Modulation of leukocyte adhesiveness is critical to leukocyte function during the immune response. A central paradigm in this phenomenon is represented by integrin activation, which is controlled by inside-out signal transduction mechanisms triggered by selectins, chemoattractants and TcR-bound Ag and facilitated by mechanochemical forces. Integrins are heterodimeric adhesive receptors differently expressed on all leukocyte subtypes. At least two distinct modalities of integrin activation are known, namely conformational changes, leading to increased affinity, and lateral mobility leading to increased valency, both enhancing cell avidity (adhesiveness). Several signal transduction events have been correlated to integrin activation in leukocytes. The complexity of intracellular signaling networks leading to leukocyte integrin activation is likely functional to generate robustness and fine tuning of integrin activation allowing integration of qualitative and quantitative variations of extracellular signals leading to leukocyte-, agonist- and integrin-specific control of adhesion. In this context, the recent modular abstraction proposed for the functional architecture of biological networks may provide a powerful paradigm to understand regulation and specificity of signaling events. Accordingly, pro-adhesive intracellular signaling networks may be organized in regulatory signalosomes, or modules, corresponding to discrete clusters of interacting signaling proteins, with some devoted to context-dependent regulation of specificity and dynamics of integrin activation. The principles and technologies of systems biology, and more specifically of network theory, may help to address this complexity and unveil the inner logic governing leukocyte recruitment during the immune response.

Integrin activation in the immune system

LAUDANNA, Carlo;BOLOMINI VITTORI, Matteo
2009

Abstract

Modulation of leukocyte adhesiveness is critical to leukocyte function during the immune response. A central paradigm in this phenomenon is represented by integrin activation, which is controlled by inside-out signal transduction mechanisms triggered by selectins, chemoattractants and TcR-bound Ag and facilitated by mechanochemical forces. Integrins are heterodimeric adhesive receptors differently expressed on all leukocyte subtypes. At least two distinct modalities of integrin activation are known, namely conformational changes, leading to increased affinity, and lateral mobility leading to increased valency, both enhancing cell avidity (adhesiveness). Several signal transduction events have been correlated to integrin activation in leukocytes. The complexity of intracellular signaling networks leading to leukocyte integrin activation is likely functional to generate robustness and fine tuning of integrin activation allowing integration of qualitative and quantitative variations of extracellular signals leading to leukocyte-, agonist- and integrin-specific control of adhesion. In this context, the recent modular abstraction proposed for the functional architecture of biological networks may provide a powerful paradigm to understand regulation and specificity of signaling events. Accordingly, pro-adhesive intracellular signaling networks may be organized in regulatory signalosomes, or modules, corresponding to discrete clusters of interacting signaling proteins, with some devoted to context-dependent regulation of specificity and dynamics of integrin activation. The principles and technologies of systems biology, and more specifically of network theory, may help to address this complexity and unveil the inner logic governing leukocyte recruitment during the immune response.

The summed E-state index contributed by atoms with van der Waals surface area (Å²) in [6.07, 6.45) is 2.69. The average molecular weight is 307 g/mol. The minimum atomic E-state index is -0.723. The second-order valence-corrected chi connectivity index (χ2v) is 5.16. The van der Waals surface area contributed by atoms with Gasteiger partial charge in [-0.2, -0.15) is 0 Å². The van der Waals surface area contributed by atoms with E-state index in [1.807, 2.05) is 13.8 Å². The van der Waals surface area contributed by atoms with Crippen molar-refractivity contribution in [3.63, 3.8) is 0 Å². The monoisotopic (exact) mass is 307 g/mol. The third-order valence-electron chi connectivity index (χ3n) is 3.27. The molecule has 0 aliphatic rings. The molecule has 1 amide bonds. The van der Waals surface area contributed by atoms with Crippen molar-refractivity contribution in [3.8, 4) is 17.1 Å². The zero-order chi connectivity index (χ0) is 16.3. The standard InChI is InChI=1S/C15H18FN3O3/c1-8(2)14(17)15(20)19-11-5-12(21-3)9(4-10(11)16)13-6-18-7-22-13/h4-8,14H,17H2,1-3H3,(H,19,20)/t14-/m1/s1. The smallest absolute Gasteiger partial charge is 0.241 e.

biology; leukocyte; immune response
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Utilizza questo identificativo per citare o creare un link a questo documento: https://hdl.handle.net/11562/363419
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